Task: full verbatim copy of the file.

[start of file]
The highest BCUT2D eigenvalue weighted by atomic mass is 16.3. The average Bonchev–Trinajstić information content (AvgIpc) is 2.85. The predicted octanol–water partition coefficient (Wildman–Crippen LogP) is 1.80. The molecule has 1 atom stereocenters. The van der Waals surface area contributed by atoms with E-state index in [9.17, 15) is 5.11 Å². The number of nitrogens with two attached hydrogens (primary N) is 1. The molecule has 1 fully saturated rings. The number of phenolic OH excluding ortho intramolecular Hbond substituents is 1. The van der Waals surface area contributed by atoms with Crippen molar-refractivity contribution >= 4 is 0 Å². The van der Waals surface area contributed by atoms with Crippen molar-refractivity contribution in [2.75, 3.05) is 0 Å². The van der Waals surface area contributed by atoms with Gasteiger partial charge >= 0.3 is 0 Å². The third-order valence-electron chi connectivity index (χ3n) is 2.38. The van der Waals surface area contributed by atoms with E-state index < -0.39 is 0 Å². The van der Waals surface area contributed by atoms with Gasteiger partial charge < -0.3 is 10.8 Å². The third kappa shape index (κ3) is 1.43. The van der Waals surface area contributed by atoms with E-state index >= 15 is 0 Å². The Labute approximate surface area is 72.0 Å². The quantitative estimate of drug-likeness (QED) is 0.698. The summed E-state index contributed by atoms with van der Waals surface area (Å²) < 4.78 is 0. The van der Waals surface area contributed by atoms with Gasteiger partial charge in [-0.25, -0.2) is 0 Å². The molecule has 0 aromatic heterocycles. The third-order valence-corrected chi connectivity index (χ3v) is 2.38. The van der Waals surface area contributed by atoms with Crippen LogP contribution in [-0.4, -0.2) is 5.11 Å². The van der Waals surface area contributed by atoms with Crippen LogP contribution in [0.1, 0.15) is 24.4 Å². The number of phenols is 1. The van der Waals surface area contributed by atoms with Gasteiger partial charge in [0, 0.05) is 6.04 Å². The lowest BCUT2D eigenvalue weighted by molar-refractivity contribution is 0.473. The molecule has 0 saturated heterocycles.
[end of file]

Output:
The highest BCUT2D eigenvalue weighted by atomic mass is 16.3. The average Bonchev–Trinajstić information content (AvgIpc) is 2.85. The predicted octanol–water partition coefficient (Wildman–Crippen LogP) is 1.80. The molecule has 1 atom stereocenters. The van der Waals surface area contributed by atoms with E-state index in [9.17, 15) is 5.11 Å². The number of nitrogens with two attached hydrogens (primary N) is 1. The molecule has 1 fully saturated rings. The number of phenolic OH excluding ortho intramolecular Hbond substituents is 1. The van der Waals surface area contributed by atoms with Crippen molar-refractivity contribution >= 4 is 0 Å². The van der Waals surface area contributed by atoms with Crippen molar-refractivity contribution in [2.75, 3.05) is 0 Å². The van der Waals surface area contributed by atoms with Gasteiger partial charge >= 0.3 is 0 Å². The third-order valence-electron chi connectivity index (χ3n) is 2.38. The van der Waals surface area contributed by atoms with E-state index < -0.39 is 0 Å². The van der Waals surface area contributed by atoms with Gasteiger partial charge < -0.3 is 10.8 Å². The third kappa shape index (κ3) is 1.43. The van der Waals surface area contributed by atoms with E-state index >= 15 is 0 Å². The Labute approximate surface area is 72.0 Å². The quantitative estimate of drug-likeness (QED) is 0.698. The summed E-state index contributed by atoms with van der Waals surface area (Å²) < 4.78 is 0. The van der Waals surface area contributed by atoms with Gasteiger partial charge in [-0.25, -0.2) is 0 Å². The molecule has 0 aromatic heterocycles. The third-order valence-corrected chi connectivity index (χ3v) is 2.38. The van der Waals surface area contributed by atoms with Crippen LogP contribution in [-0.4, -0.2) is 5.11 Å². The van der Waals surface area contributed by atoms with Crippen LogP contribution in [0.1, 0.15) is 24.4 Å². The number of phenols is 1. The van der Waals surface area contributed by atoms with Gasteiger partial charge in [0, 0.05) is 6.04 Å². The lowest BCUT2D eigenvalue weighted by molar-refractivity contribution is 0.473. The molecule has 0 saturated heterocycles.